For regional students, travelling into Launceston can be an expense and hassle for schools.
Which is why the second annual George Town Bigger Science Expo gives schools the opportunity to eat crawly critters as well as learn about marine life in the Tamar River and other sciences in their own patch.
Scientific communicator and entomologist Shasta Claire Henry was busy deep frying meal worms and crickets in front of a fascinated crowd of students.
Fed on farm waste and harvested for human consumption, Ms Henry said eating insects had compelling reasons, including their high nutritional value and a positive protein-to-fat ratio.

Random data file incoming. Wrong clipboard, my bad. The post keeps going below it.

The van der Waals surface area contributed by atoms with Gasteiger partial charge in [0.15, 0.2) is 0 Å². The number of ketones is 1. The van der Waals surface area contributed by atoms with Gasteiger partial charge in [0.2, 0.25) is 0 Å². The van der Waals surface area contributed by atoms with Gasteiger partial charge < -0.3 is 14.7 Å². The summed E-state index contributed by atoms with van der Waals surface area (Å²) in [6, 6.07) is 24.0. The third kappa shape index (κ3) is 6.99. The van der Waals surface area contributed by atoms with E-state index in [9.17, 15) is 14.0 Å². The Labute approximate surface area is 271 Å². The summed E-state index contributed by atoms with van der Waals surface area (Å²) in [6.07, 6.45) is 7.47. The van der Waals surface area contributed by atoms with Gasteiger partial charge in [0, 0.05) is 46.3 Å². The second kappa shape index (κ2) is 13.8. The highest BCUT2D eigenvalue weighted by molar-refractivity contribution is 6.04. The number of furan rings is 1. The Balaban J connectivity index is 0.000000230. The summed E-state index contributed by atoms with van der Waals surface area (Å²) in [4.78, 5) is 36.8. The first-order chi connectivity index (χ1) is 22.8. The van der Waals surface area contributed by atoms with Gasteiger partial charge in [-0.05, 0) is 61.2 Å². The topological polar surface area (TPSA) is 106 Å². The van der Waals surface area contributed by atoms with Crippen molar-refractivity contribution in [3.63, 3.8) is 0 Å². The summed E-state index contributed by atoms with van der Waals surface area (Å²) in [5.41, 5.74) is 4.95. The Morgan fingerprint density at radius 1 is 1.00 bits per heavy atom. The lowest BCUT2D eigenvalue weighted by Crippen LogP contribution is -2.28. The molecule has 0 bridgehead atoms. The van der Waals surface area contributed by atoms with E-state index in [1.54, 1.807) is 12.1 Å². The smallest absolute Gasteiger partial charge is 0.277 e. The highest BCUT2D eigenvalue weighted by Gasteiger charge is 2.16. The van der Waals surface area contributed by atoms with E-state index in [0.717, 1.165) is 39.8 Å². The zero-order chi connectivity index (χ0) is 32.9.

“They are also carbon neutral. If you compare 100g of insect meat with 100g of beef, insect meat is 10 times more energy efficient.”
And when deep-fried and seasoned with lemon and salt, crickets and meal worms taste like chips, she said.
The George Town Council, Bell Bay Aluminium, the George Town Community Hub and the Peter Underwood Centre co-presented the Expo, which featured hands-on science activities designed to inspire and engage students to broaden their horizons.